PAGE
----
Journal of Orthopedics & Rheumatology

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Research Article

An Innovative Casting Technique for Off-Loading Charcot Foot

Tarek Boutefnouchet1,2*, Thomas Laios2 and Tracey Westwood1

  • 1Department of Trauma and Orthopaedics, University Hospital, Birmingham, UK
  • 2Department of Trauma and Orthopaedic Surgery, Heart of England NHS Foundation Trust, Bordesley Green East, Birmingham B9 5SS, UK

*Address for Correspondence: Tarek Boutefnouchet, MBChB, MRCS, PGCert ME, Department of Trauma and Orthopaedics, University Hospital, Mindelsohn Way, Birmingham - B15 2WB, UK, E-mail:
Citation: Boutefnouchet T, Laios T, Westwood T. An Innovative Casting Technique for Off-Loading Charcot Foot. J Orthopedics Rheumatol. 2016; 3(2): 2.
Copyright © 2016 Boutefnouchet T, et al. This is an open access article distributed under the Creative Commons Attribution License, which permits unrestricted use, distribution, and reproduction in any medium, provided the original work is properly cited.
Journal of Orthopedics & Rheumatology | ISSN: 2334-2846 | Volume: 3, Issue: 2
Submission: 29 September, 2016 | Accepted: 05 November, 2016| Published: 11 November, 2016


Numerous techniques have been described in the use of offloading cast or brace in Charcot osteoarthropathy of the foot and ankle. The dominating challenge remains the inability to adequately conform to the varying shapes of deformities and soft tissue defects. We present a simple modification aimed at improving the existing technique.

Keywords: Charcot; Off-loading; Total contact; Plaster cast


The complex syndrome of Charcot foot osteoarthropathy often presents when the cycle of bone destruction and deformity has already begun [1]. Neuropathic arthropathy in the foot secondary to diabetes mellitus remains a major problem with significant health and socioeconomic impact [2]. There are currently no cures for this condition and the mainstay of management consists of prevention and treatment of complications. These options range from preventive medical treatment to corrective surgical procedures. Treatment with cast off-loading to relieve plantar pressure has been shown to reduce ulcer recurrence and progression [1]. We present a simple modification aimed at improving the existing technique.


Similar to most institutions patients are selected following a multidisciplinary approach. The aim of this treatment is to protect the architecture of the foot while enhancing the ability of ulcers to heal and preventing further ulceration. A diligent diabetes treatment regime and control of blood glucose is central to the success of total contact casting in this group of patients. Following adequate selection of cases, patients are provided with verbal and written information regarding this treatment strategy in order to improve compliance. We have developed an innovative technique to construct a cushion modified total-contact cast. A spare silicone breast implant is positioned at the heel in order to fill the defect at the ulcer site, while allowing the cast to conform to the shape of the limb and prevent padding layers from migrating into the area of defect. The implant is secured with pre-cast tape and the rest of the plaster completed in a standard fashion using synthetic cast (Figure 1A-1D ). To our knowledge this technique has not been described previously. It has the advantage of being simple, safe and easily reproducible as it relies on off-the-shelf equipment. The off-loading properties of total contact casting have been enhanced with the use of the described cushion technique.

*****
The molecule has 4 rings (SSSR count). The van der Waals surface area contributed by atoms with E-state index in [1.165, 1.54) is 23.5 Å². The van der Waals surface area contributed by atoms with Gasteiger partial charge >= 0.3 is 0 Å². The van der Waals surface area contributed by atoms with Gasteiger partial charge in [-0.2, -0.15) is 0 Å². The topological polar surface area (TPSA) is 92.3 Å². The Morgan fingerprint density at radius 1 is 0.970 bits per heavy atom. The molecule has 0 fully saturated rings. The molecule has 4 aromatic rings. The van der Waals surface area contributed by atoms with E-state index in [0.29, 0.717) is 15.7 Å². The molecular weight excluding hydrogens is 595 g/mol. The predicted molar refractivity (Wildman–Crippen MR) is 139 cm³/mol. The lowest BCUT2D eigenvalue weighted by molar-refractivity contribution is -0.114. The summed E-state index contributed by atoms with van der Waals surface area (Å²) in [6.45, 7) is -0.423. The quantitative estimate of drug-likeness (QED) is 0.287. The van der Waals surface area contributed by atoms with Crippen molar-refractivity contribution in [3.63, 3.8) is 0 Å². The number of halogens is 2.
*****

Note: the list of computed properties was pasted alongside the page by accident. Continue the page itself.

Figure 1: (A) Standard technique with double layer stockinet and under cast padding is applied. (B) This is covered with orthopaedic felt leaving the ulcerated area free. (C) A spare silicone breast implant is positioned at the heel. (D) Finally the plaster cast is completed; the whole construct can safely be made removable by splitting the cast.


A clear diagnostic algorithm for the diagnosis of neuropathic arthropathy and a multidisciplinary approach remain the most important facets of dealing with this condition [2]. Hastings et al recently described significant progression of the Charcot osteoarthropathy when compared with the non-diseased contralateral foot. Progression included deterioration of the architecture of the foot triggering further Charcot-effects such as micro-fractures, nonunion, dislocations, deformities, skin ulcers and a twelve-fold increase in the risk of amputation [3]. Following early diagnosis, the first line of treatment is immobilisation in a full contact cast in order to prevent the formation, or allow the healing, of ulcers and changes in bone.

Numerous techniques for off-loading Charcot foot are available, these offer varying rates of healing, ulcer size reduction and complications [1,4]. When employed inadequately, this treatment modality can lead to complications mainly exacerbation of pre-existing soft tissue loss and formation of new ulcers [5]. Our technique provides better pressure dispersion around the ulcer area, which contributes to a better ulcer healing rate. Preventing collapse of the soft dressing and cast material in the tissue defect area allows better conformity of the cast. This results in reduced mid foot pressure, reduced risk of further ulceration and better off-loading of the Charcot joints. A previous study has demonstrated optimisation of total contact casting with the addition of cushion modification [6]. The cushion modified total contact cast was shown to reduce the peak and mean pressure at the ulcer site by 70% and 60% respectively compared to reduction by 44% and 47% with conventional total casting (P < 0.001). In our institution we had no incidence of complications in relation to silicone implant use. By improving on the existing technique we were able to reduce the frequency of cast changes, improve outcomes and reduce costs.